The Brainy New Woman: Madhavikkutty on Devaki Amma and Janaki Amma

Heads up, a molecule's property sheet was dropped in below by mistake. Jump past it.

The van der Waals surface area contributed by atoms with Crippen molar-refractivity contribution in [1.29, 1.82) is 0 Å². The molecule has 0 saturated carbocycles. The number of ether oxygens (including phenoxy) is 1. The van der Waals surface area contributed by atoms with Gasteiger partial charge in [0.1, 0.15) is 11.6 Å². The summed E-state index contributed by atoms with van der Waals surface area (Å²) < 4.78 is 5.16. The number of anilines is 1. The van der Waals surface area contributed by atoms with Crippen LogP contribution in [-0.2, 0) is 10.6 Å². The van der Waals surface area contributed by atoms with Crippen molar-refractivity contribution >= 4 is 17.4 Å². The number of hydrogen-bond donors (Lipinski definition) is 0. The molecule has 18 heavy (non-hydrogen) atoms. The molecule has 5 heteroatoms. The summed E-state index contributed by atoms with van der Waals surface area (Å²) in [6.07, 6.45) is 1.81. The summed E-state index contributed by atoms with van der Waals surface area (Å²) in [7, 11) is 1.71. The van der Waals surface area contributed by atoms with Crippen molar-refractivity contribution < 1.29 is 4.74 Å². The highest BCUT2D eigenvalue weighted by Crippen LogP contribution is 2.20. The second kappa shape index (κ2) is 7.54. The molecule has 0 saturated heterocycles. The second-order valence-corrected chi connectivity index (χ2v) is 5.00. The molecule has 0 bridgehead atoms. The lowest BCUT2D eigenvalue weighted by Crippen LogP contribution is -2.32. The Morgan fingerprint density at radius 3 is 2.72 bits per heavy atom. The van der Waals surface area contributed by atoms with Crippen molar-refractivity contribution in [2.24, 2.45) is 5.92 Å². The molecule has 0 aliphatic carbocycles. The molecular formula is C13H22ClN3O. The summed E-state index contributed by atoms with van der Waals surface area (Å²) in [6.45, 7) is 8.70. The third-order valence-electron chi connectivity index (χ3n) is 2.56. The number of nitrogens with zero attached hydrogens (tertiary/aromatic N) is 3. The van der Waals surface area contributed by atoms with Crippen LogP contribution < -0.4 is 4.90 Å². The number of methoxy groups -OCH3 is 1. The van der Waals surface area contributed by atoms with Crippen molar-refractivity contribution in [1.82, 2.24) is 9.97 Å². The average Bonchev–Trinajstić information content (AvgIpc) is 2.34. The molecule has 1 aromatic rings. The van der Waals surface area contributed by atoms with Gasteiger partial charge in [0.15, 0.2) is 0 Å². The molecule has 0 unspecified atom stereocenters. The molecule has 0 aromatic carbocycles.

[From early on, the late 19th century, the brainy new woman well-versed in English, interested in public life and an intellectual life, was viewed by Malayali compatriots with mixed emotions. She aroused fear, resentment, and suspicion, but also a grudging admiration. Perhaps that is why she happens to be the most-caricatured of all female types imagined in the discourse of gender in early twentieth century — from the Parangodikkutty of Kizhakkeppattu Ramankutty Menon’s novel Parangodi Parinayam (1892), a parody of Indulekha, or the pen-caricatures by Sanjayan, E V Krishna Pillai, and A R Rajaraja Varma, in the 1930s and 40s. Parangodikutty, one might say, is ‘fully-English-type’ — she must read the London Times, lie on an English-style couch, and indeed converse mainly in English, besides of course, nurse a certain contempt for the ways of less-educated, non-anglicised Malayali women. There can be little doubt that this mode of dismissing the intellectual woman is alive and well in present-day Kerala, as the lives of thousands of young women who aspire to a life of the mind testify.

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